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Narcissus Enfleurage, Part II

Narcissus Enfleurage
Yipee! Lucky for me, despite the low numbers of blooming narcissus bulbs in my garden this year, the resultant enfleurage from my meagre one-charge-batch is highly fragrant and gorgeous!
If you can imagine me doing a happy dance, this is exactly my reaction to this surprising success. It takes a long time to grow, pick and enfleurage the flowers. And then the fat needs to be soaked in alcohol and left to macerate for several weeks. Today I've finally strained it. The result is a filtered extrait (the term for the enfleurage fragrant tincture, before removal of the alcohol to produce an absolute - a stage I decided to forego due to my low yield and technical limitation), which I promptly added to Narkiss perfume, adding another layer of authentic narcissus to the absolute from Narcisse de Montainges from France that is already in there.

Smoky Narcissus

Narkiss

Wild narcissus (N. tazetta) and paperweights (N. 'Chinese Sacred Lily') are growing in my soon-to-be garden and in the mountainous wilderness that is its backyard. The wild one smells a thousand times better, in my humble opinion.... Especially, I've been haunted by its fragrance at night time, mingled with smoke from all the wood stoves used for heating in the village... Smells like a very fancy, smoky-floral beeswax candle burning. Not that this description does it any justice. I wish I could capture it in a perfume. Narkiss has some of the qualities (herbaceous, waxy-animalic) but as always, nature beats us all perfumers to a pulp. Other perfumes along these lines that I recall are Tom Ford's Velvet Gardenia and Shanghai Lily (I must remember to scout a sample size of that soon). Caron's famous Narcisse Noir also belongs to this territory, albeit it's much more aldehyde-heavy and it also has gasoline-like top-notes. Another scent it reminds me is of some of the Feu de Bois candle by Dyptique.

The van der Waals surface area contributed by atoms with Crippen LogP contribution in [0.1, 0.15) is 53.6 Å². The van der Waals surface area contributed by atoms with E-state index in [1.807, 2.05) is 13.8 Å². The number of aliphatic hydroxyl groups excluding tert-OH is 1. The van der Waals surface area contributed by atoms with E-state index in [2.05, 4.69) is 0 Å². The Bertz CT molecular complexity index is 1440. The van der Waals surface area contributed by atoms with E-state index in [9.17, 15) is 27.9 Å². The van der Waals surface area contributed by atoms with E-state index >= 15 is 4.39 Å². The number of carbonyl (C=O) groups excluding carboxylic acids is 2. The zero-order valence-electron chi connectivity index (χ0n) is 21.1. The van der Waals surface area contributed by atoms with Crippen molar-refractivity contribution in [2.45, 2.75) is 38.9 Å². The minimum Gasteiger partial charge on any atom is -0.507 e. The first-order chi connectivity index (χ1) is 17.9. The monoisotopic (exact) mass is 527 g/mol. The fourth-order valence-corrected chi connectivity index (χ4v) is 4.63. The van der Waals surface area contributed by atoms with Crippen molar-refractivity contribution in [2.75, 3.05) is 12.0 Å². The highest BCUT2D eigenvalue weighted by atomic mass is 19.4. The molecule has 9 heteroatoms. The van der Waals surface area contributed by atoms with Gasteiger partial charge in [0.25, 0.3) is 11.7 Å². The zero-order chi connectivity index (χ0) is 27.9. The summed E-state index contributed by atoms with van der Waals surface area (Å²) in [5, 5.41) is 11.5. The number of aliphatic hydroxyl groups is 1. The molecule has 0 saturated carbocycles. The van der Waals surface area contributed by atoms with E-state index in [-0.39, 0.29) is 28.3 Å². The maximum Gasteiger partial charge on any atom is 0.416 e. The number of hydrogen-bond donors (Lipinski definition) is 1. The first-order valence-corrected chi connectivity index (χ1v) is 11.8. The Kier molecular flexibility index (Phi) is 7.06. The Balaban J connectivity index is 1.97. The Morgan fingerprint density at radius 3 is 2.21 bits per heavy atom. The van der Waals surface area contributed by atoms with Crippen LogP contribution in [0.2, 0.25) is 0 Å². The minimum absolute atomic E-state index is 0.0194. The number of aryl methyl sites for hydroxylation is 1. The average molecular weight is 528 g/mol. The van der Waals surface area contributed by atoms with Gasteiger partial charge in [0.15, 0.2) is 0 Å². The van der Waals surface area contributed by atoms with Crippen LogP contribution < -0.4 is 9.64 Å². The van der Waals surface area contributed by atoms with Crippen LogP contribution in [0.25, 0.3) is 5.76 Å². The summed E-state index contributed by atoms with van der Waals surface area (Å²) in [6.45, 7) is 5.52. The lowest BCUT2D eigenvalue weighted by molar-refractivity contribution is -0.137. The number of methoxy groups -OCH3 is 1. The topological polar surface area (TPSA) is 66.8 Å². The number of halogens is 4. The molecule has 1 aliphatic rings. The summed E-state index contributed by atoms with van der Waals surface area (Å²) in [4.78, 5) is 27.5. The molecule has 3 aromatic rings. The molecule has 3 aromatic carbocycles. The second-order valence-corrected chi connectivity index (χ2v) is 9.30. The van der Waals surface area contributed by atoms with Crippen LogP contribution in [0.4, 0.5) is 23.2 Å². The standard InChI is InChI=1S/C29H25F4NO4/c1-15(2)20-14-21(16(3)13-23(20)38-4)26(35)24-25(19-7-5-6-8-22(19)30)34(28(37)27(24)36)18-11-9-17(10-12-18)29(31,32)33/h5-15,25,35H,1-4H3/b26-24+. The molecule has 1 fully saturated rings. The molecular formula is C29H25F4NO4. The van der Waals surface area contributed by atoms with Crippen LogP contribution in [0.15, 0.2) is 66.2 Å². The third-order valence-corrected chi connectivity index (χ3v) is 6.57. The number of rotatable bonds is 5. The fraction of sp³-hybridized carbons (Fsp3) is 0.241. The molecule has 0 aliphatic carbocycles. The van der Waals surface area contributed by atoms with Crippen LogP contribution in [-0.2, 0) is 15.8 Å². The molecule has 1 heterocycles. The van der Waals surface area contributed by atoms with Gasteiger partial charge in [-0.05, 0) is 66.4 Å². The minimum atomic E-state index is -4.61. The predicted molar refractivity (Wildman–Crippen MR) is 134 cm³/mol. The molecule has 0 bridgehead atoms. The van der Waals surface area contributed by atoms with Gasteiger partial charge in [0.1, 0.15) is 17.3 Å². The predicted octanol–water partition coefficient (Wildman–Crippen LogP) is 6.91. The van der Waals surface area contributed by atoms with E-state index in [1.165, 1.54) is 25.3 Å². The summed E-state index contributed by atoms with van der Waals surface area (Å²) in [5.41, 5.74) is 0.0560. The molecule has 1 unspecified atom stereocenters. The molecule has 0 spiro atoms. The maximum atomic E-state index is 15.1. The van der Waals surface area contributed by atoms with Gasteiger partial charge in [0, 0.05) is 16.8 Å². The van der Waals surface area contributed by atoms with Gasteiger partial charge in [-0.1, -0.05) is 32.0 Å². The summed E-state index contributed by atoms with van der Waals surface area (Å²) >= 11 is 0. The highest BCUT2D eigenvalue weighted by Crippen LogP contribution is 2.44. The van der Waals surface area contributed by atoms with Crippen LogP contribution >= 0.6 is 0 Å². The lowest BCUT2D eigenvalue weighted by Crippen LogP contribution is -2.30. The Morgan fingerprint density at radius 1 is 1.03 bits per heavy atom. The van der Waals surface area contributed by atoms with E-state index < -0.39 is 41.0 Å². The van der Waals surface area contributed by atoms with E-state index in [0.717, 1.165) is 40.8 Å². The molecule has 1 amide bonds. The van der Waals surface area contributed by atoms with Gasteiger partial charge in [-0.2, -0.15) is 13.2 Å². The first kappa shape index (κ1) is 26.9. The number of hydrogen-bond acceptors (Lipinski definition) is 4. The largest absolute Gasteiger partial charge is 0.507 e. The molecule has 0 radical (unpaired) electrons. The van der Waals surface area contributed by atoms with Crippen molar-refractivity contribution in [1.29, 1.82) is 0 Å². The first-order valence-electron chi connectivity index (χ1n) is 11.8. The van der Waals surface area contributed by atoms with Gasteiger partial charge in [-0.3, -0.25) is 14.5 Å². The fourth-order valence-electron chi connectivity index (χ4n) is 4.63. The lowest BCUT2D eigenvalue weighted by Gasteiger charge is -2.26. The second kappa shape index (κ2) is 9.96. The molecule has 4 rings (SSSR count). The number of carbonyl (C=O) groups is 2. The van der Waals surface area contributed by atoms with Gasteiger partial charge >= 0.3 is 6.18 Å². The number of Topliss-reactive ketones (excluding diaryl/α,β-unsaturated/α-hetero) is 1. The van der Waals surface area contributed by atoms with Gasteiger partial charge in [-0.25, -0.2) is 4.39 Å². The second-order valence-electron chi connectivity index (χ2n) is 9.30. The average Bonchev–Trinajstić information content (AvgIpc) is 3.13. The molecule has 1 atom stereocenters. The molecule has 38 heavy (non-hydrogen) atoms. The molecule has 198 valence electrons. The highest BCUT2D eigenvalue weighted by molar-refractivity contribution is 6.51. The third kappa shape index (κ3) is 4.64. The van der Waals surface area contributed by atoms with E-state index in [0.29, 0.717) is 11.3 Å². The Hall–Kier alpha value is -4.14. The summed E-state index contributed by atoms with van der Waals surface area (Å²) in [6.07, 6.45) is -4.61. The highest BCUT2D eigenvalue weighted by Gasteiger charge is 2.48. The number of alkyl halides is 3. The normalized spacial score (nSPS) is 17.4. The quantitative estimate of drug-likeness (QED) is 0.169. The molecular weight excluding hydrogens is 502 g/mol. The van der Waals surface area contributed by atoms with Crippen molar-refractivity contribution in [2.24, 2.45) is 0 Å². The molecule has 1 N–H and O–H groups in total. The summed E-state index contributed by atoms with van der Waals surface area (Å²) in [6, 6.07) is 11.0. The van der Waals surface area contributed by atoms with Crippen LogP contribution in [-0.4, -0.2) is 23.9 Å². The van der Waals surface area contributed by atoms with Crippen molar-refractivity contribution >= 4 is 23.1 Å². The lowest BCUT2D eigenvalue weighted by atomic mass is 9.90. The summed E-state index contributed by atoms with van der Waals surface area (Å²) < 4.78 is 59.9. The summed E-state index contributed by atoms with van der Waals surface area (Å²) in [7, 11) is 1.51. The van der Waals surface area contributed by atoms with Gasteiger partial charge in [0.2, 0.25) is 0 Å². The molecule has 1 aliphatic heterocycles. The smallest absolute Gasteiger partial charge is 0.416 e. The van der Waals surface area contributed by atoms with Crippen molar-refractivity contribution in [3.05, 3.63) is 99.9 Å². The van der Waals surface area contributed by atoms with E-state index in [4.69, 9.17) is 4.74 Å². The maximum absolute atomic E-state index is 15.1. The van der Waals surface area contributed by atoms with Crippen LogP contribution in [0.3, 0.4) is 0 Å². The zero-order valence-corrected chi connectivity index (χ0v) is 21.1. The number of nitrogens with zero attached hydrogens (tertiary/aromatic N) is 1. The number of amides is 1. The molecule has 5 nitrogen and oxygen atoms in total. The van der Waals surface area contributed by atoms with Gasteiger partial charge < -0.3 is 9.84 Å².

Those surprising moments when you discover a new yet familiar scent in the natural surroundings, truly are the best.

The Decision


The beautiful thing about deadlines, is that they force you to make a decision. Even deadlines that are imposed by oneself. I wanted to have Narkiss ready in time for Channukah, because that is the time of the year when the narcissi are in bloom in Israel.

I won't pretend it was the hardest decision of my life. Like many other times, I realized at the end of the process that my original concept was really IT. But it was too expensive to create in larger quantities. I had the concept for Narkiss going on for way too long to make it end up as a limited edition, sold only to a handful of curiouis perfumistas. I had bigger dreams for it becoming part of my steady collection - and even design a unique label for it, as part of The Language of Flowers collection.

It boiled down to 2 options. The difficulty was that I really liked both mod 07 and mod 08. Mod 7 started off a little sour, but quite realistically like a pine forest after rain, with that powdery flower lingering in the air. Admittedly, it was quite coumarine-y and green at first, and easily perceived as masculine. When it dried down, it turned into this gorgeous, pine needle and wood aroma - fresh yet deep, woody yet tart. I just adored it.